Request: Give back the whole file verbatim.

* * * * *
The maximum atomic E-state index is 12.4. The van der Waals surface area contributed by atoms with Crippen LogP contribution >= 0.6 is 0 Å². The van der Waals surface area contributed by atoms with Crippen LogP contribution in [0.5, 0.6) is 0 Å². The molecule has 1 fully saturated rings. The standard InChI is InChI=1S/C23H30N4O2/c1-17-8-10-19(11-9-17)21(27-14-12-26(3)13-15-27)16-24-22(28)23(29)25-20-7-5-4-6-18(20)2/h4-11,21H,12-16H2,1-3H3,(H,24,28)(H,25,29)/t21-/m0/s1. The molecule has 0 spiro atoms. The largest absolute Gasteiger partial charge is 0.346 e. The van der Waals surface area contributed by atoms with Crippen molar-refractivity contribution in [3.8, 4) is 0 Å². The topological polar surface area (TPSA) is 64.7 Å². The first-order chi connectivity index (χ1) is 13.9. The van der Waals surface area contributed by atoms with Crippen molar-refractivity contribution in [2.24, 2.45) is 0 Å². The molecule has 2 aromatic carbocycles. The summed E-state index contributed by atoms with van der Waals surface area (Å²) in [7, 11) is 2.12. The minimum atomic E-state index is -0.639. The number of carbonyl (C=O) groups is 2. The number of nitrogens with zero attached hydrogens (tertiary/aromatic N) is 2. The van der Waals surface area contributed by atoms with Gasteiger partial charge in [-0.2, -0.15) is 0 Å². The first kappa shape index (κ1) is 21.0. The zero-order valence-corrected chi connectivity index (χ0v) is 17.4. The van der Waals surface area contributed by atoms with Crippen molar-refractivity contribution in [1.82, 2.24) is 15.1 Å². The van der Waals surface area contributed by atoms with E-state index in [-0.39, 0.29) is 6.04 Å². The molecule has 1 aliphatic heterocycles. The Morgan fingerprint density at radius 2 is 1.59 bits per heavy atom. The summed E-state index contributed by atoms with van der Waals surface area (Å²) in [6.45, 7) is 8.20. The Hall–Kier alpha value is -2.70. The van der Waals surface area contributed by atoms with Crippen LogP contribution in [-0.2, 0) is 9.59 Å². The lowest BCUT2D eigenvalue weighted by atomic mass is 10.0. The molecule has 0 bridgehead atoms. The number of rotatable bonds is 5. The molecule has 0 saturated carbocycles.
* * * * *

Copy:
The maximum atomic E-state index is 12.4. The van der Waals surface area contributed by atoms with Crippen LogP contribution >= 0.6 is 0 Å². The van der Waals surface area contributed by atoms with Crippen LogP contribution in [0.5, 0.6) is 0 Å². The molecule has 1 fully saturated rings. The standard InChI is InChI=1S/C23H30N4O2/c1-17-8-10-19(11-9-17)21(27-14-12-26(3)13-15-27)16-24-22(28)23(29)25-20-7-5-4-6-18(20)2/h4-11,21H,12-16H2,1-3H3,(H,24,28)(H,25,29)/t21-/m0/s1. The molecule has 0 spiro atoms. The largest absolute Gasteiger partial charge is 0.346 e. The van der Waals surface area contributed by atoms with Crippen molar-refractivity contribution in [3.8, 4) is 0 Å². The topological polar surface area (TPSA) is 64.7 Å². The first-order chi connectivity index (χ1) is 13.9. The van der Waals surface area contributed by atoms with Crippen molar-refractivity contribution in [2.24, 2.45) is 0 Å². The molecule has 2 aromatic carbocycles. The summed E-state index contributed by atoms with van der Waals surface area (Å²) in [7, 11) is 2.12. The minimum atomic E-state index is -0.639. The number of carbonyl (C=O) groups is 2. The number of nitrogens with zero attached hydrogens (tertiary/aromatic N) is 2. The van der Waals surface area contributed by atoms with Gasteiger partial charge in [-0.2, -0.15) is 0 Å². The first kappa shape index (κ1) is 21.0. The zero-order valence-corrected chi connectivity index (χ0v) is 17.4. The van der Waals surface area contributed by atoms with Crippen molar-refractivity contribution in [1.82, 2.24) is 15.1 Å². The van der Waals surface area contributed by atoms with E-state index in [-0.39, 0.29) is 6.04 Å². The molecule has 1 aliphatic heterocycles. The Morgan fingerprint density at radius 2 is 1.59 bits per heavy atom. The summed E-state index contributed by atoms with van der Waals surface area (Å²) in [6.45, 7) is 8.20. The Hall–Kier alpha value is -2.70. The van der Waals surface area contributed by atoms with Crippen LogP contribution in [-0.2, 0) is 9.59 Å². The lowest BCUT2D eigenvalue weighted by atomic mass is 10.0. The molecule has 0 bridgehead atoms. The number of rotatable bonds is 5. The molecule has 0 saturated carbocycles.